Transnational fast-food chain McDonalds has declared its Indian outlets beef- and pork-free. Marketing whiz-kids know very well that beef and pork are taboo in India and therefore, if the company wants to penetrate the Indian market, it has no option but to adopt this strategy. On the other hand, there is the famous Beef King restaurant in Kolkata, which is patronized by a fairly large number of Hindus. Among some Hindu communities of Maharashtra and the Hindu Khasi community of the Northeast and in Kerala and Goa, beef is not in the list of strictly prohibited food items. In India, there is a great diversity of food habits that are taboo, unique tastes, and likes and dislikes. And we have learnt to live with these diversities and the tensions they sometimes generate.
We would like to focus instead on the other aspects of the discourse on beef ban, such as religious beliefs of the majority community, its impact on the economy, its health-related repercussions and the politics behind it.
We would also like to dwell on the issue of preservation of a species from the angle of natural bio-diversity. Has human intervention in the form of excessive killing of a species or excessive protection of another led to any meaningful outcome? Given the present condition of bovines in India, it is crucial to understand what the impact of this ban (excessive protection) on the species will be.
Today, selective culling of bovines is needed to protect the species. In the absence of natural predators, slaughter of unproductive bovines (cow, calf, bullocks, etc) is necessary. In wildlife sanctuaries and national parks, an optimum predator-prey ratio is always maintained. But for this balance, bio-diversity cannot be maintained.
If unproductive cows are not slaughtered and are allowed to die a natural death, it would make the species as well as humans vulnerable to a wide range of infectious diseases. Those opposed to cow slaughter may argue that the government should take the responsibility of unproductive animals but this will neither be practical nor can we be sure that the government will fulfil the promises it makes in this regard.
If bovines are not selectively culled, ordinary farmers and cattle-rearers won’t be able to feed them for economic reasons and like stray dogs and pigs, they will have to survive on garbage dumped on roads. Experts in animal husbandry tell us that cows grow old (unproductive) after giving birth to five to eight calves. The use of oxen in farming is on the decline and due to the growing use of artificial insemination, bulls are no longer as useful as they once used to be.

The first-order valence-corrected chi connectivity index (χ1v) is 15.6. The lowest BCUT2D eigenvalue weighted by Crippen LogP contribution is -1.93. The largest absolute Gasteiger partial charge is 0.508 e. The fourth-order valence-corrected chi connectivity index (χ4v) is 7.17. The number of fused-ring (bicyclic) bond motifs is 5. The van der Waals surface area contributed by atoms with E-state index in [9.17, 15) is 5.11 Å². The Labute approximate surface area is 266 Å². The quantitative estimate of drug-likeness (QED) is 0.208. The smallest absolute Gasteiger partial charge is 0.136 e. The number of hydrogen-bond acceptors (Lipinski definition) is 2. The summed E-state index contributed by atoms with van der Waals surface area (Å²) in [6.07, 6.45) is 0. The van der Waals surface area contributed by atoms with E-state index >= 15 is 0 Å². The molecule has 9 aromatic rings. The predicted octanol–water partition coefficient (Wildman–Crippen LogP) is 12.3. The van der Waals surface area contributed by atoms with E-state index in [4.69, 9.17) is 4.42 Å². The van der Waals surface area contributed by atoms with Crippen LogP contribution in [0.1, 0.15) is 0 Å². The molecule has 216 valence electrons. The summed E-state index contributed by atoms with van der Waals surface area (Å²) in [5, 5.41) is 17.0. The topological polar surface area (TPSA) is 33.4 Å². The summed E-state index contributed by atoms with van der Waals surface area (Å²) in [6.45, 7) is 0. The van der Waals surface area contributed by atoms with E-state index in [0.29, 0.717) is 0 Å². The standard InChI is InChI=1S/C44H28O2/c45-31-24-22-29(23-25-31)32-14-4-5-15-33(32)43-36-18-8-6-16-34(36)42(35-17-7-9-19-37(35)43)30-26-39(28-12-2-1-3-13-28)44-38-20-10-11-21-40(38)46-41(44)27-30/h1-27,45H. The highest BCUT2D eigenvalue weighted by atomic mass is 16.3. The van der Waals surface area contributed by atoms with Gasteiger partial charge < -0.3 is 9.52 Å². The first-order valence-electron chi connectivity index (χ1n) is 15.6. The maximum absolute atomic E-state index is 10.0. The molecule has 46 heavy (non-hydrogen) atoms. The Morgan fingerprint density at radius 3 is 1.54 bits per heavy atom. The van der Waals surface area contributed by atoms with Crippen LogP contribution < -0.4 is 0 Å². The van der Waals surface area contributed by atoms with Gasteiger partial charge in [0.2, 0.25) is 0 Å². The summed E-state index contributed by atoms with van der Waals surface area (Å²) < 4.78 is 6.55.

Experience gathered over generations has taught cattle-rearers when to sell off a cow or bull, and when they do so, more often than not, they know very well that their animal will be taken straight to the slaughterhouse. This is their economic compulsion and it is socially acceptable. No cattle-rearer community can survive only by selling milk and milk products. Sale and purchase of cattle for meat is common enough. After Narendra Modi’s inflammatory references to “pink revolution” during the run-up to the last Lok Sabha polls, it was revealed that Gujarat, besides having a prosperous dairy industry, is also a big exporter of beef. Today, India is one of the biggest beef-exporting countries. The BJP should be wary, for the beef ban could come in the way of fulfilling its promise of boosting India’s GDP and exports.
Statistics show that buffaloes contribute more to India’s milk and beef production than cows. As it is, with the advent of foreign cow breeds like Freezien, Jersey and Brown Swiss, indigenous breeds are under threat. A ban on cow beef may ruin the entire cow-breeding industry.
The BJP state governments and the Sangh brotherhood want to fan communal frenzy among the peasant and cattle-breeder communities by targeting a particular religious group in the name of banning cow beef. Its objective is regimentation of the Hindu community by using cow as a totem, just as it used Ram, Ayodhya and Gita. This regimentation will sound the death knell for the diversity inherent in the Hindu religion and turn the Hindu community fanatic and aggressive. The Hindus at large have never taken the agitations of the fanatic so-called “gau rakshaks” seriously, although these agitations have triggered riots in the past.
Our cows can survive only if they inhabit the farms, barns and cowsheds of farmers and not the gaushalas-cum-rehabilitation centres run by the government or the “gau rakshak sanghs”.
Published in the June 2015 issue of the FORWARD Press magazine